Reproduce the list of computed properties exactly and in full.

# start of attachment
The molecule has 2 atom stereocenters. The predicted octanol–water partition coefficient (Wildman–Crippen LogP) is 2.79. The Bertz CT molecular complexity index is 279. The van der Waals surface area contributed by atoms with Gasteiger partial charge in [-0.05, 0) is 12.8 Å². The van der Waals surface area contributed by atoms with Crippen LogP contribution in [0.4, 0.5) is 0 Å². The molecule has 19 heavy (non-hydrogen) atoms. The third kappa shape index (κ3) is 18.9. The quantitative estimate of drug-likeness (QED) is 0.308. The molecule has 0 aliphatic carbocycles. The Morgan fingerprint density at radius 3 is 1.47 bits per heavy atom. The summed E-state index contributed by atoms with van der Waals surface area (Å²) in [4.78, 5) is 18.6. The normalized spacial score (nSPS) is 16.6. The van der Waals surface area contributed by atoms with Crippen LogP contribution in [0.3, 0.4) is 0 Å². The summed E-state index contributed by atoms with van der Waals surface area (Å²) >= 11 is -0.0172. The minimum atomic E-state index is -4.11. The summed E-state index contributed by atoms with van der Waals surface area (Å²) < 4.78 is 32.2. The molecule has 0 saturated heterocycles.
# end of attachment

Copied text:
The molecule has 2 atom stereocenters. The predicted octanol–water partition coefficient (Wildman–Crippen LogP) is 2.79. The Bertz CT molecular complexity index is 279. The van der Waals surface area contributed by atoms with Gasteiger partial charge in [-0.05, 0) is 12.8 Å². The van der Waals surface area contributed by atoms with Crippen LogP contribution in [0.4, 0.5) is 0 Å². The molecule has 19 heavy (non-hydrogen) atoms. The third kappa shape index (κ3) is 18.9. The quantitative estimate of drug-likeness (QED) is 0.308. The molecule has 0 aliphatic carbocycles. The Morgan fingerprint density at radius 3 is 1.47 bits per heavy atom. The summed E-state index contributed by atoms with van der Waals surface area (Å²) in [4.78, 5) is 18.6. The normalized spacial score (nSPS) is 16.6. The van der Waals surface area contributed by atoms with Crippen LogP contribution in [0.3, 0.4) is 0 Å². The summed E-state index contributed by atoms with van der Waals surface area (Å²) >= 11 is -0.0172. The minimum atomic E-state index is -4.11. The summed E-state index contributed by atoms with van der Waals surface area (Å²) < 4.78 is 32.2. The molecule has 0 saturated heterocycles.